Today’s piece looks at various styles of retro lingerie currently available. In order for clothing to hang correctly, it is important to consider the underpinnings of one’s vintage outfit. The purposes and connotations of lingerie and why we wear specific garments over others is a complex issue.
Historically, women’s undergarments consisted of numerous layers of petticoats, chemises or shifts, and stays – which later evolved into corsets. As different centuries passed, women’s skirts were held out by farthingales, panniers, crinolines, and hoops.
But women’s underwear was about to undergo a change. The 1920s saw a rebellion against restrictive undergarments. The Bright Young Things of the day abandoned the long corsets of the previous decade, instead electing to wear loose whispers of fabric in the form of slips and camiknickers.
Women’s lingerie was now widely available in varying hues, and no longer was the female of the 1920s restricted to choosing only white lingerie. Silk grew in popularity. Once thought of as vulgar and sinful (as it represented vanity and greed to the previous generations), it now encased the skin of the 1920s woman. Silk, of course, is a beautifully luxurious fabric, but for many it remained beyond their means. In the middle of the decade, a new artificial silk was manufactured – sometimes referred to as ‘art silk.’ This new fabric soared in popularity – now every woman could wear dainty, silk-like undergarments.
Retro Underwear / Panties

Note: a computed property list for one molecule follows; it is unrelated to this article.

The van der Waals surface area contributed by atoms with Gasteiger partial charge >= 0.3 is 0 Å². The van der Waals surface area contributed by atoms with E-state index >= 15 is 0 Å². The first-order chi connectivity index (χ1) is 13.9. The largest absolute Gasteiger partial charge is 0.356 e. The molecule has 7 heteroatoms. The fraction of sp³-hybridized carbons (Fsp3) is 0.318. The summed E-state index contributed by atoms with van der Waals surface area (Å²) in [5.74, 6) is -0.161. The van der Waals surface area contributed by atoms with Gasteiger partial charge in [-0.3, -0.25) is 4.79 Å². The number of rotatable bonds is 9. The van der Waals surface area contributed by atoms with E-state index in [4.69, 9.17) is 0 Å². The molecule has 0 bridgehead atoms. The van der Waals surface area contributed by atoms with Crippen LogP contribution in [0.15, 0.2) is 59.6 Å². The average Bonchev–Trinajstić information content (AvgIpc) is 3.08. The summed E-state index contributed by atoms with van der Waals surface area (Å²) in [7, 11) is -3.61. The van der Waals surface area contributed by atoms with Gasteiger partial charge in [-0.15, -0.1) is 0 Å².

Somewhat surprisingly, women have only been wearing what we would refer to as panties for the past two centuries. Around the 1800s, a new type of undergarment was being worn – at this point by the few rather than the many. Drawers were the first bifurcated garment women wore, which would later develop into Directoire knickers (a kind of bloomer style), then tap pants, then eventually the styles of panty we are more familiar with today.
This new style of undergarment was met with extreme discontent at the time, most ladies thought it shocking that a women could wear garments which were so masculine; and most men were unsettled at the idea of the female adopting, what was up to that point, an exclusively male garment.
During the 1920s up to the 1940s, loose figure skimming panties were worn – the tap pant. These usually fitted to the waist, fastening with buttons or poppers at the left hand side. Styles of tap pants today are available from What Katie Did and Secrets in Lace.
From the 1950s, lingerie became much more form-fitting with the high waist panty proving popular. With the use of new elastic fibers and a changing silhouette, women desired more supportive undergarments, which brings us onto: